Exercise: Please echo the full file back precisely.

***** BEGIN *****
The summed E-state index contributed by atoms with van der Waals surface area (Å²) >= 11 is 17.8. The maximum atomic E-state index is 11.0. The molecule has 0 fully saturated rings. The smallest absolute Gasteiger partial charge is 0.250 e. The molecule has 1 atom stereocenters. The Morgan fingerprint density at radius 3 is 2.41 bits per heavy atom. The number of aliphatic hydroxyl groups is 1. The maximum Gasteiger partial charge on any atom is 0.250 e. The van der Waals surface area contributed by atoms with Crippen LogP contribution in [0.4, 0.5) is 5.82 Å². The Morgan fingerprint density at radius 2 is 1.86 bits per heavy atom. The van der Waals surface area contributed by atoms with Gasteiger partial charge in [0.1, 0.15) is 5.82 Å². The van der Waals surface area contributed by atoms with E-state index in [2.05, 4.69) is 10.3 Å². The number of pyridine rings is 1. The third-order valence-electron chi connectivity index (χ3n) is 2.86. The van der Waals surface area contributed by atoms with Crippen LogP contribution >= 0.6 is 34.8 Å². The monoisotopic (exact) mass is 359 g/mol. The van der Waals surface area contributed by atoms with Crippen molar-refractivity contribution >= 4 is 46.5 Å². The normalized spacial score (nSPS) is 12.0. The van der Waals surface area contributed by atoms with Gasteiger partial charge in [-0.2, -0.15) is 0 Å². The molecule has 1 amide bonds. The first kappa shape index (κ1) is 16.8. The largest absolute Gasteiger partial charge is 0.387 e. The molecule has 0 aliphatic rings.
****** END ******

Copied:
The summed E-state index contributed by atoms with van der Waals surface area (Å²) >= 11 is 17.8. The maximum atomic E-state index is 11.0. The molecule has 0 fully saturated rings. The smallest absolute Gasteiger partial charge is 0.250 e. The molecule has 1 atom stereocenters. The Morgan fingerprint density at radius 3 is 2.41 bits per heavy atom. The number of aliphatic hydroxyl groups is 1. The maximum Gasteiger partial charge on any atom is 0.250 e. The van der Waals surface area contributed by atoms with Crippen LogP contribution in [0.4, 0.5) is 5.82 Å². The Morgan fingerprint density at radius 2 is 1.86 bits per heavy atom. The van der Waals surface area contributed by atoms with Gasteiger partial charge in [0.1, 0.15) is 5.82 Å². The van der Waals surface area contributed by atoms with E-state index in [2.05, 4.69) is 10.3 Å². The number of pyridine rings is 1. The third-order valence-electron chi connectivity index (χ3n) is 2.86. The van der Waals surface area contributed by atoms with Crippen LogP contribution >= 0.6 is 34.8 Å². The monoisotopic (exact) mass is 359 g/mol. The van der Waals surface area contributed by atoms with Crippen molar-refractivity contribution >= 4 is 46.5 Å². The normalized spacial score (nSPS) is 12.0. The van der Waals surface area contributed by atoms with Gasteiger partial charge in [-0.2, -0.15) is 0 Å². The molecule has 1 amide bonds. The first kappa shape index (κ1) is 16.8. The largest absolute Gasteiger partial charge is 0.387 e. The molecule has 0 aliphatic rings.